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Tuesday, 24 April, 2001, 11:44 GMT 12:44 UK
Fears of disease spreading to deer
Deer in Richmond Park
It would be hard to carry out a controlled cull on wild animals
Animal experts fear the possibility of foot-and-mouth in the national deer herd could hamper efforts to eradicate the disease by slaughtering farm livestock.

Tests are being carried out on two roe deer found dead in Cumbria with lesions around the mouth.

Regional veterinary officer for Cumbria, Andrew Hayward, said the symptoms meant the deer could be victims of the disease which has led to the destruction of 1,974,000 animals.

The more you chase wild deer around the country the more they run around

Andrew Hoon,
Deer Initiative
The possibility of foot-and-mouth spreading to the UK's 1.5 million deer population, which is mainly free roaming and difficult to isolate, is described as "very serious".

Chief veterinary officer Jim Scudamore said tests on suspect deer in Devon and Cumbria had proved negative, but investigations were continuing.

Dr John Fletcher, an adviser to the British Deer Society, said he would be astonished if the animals thought to be infected did not have the disease.

Deer 'susceptible'

"I do think the circumstantial evidence and clinical signs are totally convincing," he told BBC Radio 4's Today programme.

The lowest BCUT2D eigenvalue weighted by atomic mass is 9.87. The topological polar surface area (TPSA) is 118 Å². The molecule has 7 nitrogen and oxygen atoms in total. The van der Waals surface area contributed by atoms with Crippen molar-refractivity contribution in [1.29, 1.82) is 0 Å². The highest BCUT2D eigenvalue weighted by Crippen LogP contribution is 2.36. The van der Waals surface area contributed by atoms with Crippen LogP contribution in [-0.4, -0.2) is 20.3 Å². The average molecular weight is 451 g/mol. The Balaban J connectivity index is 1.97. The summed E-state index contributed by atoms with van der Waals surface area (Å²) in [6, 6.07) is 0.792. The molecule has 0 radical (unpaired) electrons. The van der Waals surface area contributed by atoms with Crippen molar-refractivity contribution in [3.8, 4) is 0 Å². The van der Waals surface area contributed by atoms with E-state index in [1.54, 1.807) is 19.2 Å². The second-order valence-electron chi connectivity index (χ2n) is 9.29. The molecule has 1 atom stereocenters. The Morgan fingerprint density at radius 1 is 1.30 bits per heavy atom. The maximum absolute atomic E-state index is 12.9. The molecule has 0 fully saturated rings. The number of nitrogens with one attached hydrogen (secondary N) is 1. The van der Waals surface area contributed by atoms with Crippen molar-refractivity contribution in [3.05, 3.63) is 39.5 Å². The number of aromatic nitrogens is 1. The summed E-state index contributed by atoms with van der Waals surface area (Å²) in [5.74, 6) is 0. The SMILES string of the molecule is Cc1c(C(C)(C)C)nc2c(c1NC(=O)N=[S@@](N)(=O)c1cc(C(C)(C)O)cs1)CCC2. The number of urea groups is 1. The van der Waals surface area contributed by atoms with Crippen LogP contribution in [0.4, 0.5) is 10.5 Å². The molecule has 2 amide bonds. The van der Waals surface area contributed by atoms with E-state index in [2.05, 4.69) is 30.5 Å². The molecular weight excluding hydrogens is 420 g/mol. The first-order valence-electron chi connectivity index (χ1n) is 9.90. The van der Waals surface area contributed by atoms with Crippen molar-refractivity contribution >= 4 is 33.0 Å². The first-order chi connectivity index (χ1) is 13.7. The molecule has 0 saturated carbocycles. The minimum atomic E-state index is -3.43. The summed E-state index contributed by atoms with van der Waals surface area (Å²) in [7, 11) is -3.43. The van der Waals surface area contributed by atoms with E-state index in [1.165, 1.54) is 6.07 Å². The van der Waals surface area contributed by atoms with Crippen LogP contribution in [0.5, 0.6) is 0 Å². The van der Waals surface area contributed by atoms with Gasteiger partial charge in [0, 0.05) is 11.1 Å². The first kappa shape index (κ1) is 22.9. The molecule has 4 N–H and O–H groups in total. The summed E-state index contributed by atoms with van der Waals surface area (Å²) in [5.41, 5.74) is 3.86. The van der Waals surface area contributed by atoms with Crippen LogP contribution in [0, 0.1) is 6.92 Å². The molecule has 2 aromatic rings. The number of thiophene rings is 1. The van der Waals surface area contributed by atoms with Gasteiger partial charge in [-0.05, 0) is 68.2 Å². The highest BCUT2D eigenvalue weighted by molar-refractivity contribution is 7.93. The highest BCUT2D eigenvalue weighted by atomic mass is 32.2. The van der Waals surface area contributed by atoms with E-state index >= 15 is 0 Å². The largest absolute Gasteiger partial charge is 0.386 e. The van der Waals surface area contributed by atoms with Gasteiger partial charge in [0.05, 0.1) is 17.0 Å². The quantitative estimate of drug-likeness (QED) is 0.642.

"It is not entirely surprising - deer are a susceptible species."

Dr Fletcher said it would be a very serious situation if the virus was capable of spreading from deer to deer in the wild or from deer to livestock.

Deer are widely spread around the UK
The British Deer Society has called for a full forensic cull in affected areas, with tests on fresh carcasses rather than deer which have been found dead.

The deer population is spread widely across the UK but the society estimates there are very few areas of 10 square kilometres where there are no deer.

The main concern is how to control an epidemic in the deer population.

Historic herds

Scientists at the Pirbright laboratories in Surrey have told the Ministry of Agriculture (Maff) that shooting deer, and therefore dispersing the herd, would cause more problems than leaving infected animals in the wild.

Mr Scudamore said the advice was that the virus would go through the deer and they should not become carriers.

Andrew Hoon, chairman of the Deer Initiative, the government's advisory body on deer in England, said there was "no effective way of eliminating them".

He added: "The more you chase wild deer around the country the more they run around. It's impossible. An epidemic would be a very serious situation."

Three of London's Royal Parks were shut to the public for a short period at the start of the foot-and-mouth crisis to stop the disease spreading to the historic deer herds.

William Weston, chief executive of the Royal Parks Agency, has said he was not persuaded his agency's parks at Richmond, Bushy Park and Hampton Court should be closed to the public once more.

"It seemed to us, given the balance of probability, that the risk was a very fine one, and we have to take into account the effect on the locality and to small businesses," he added.

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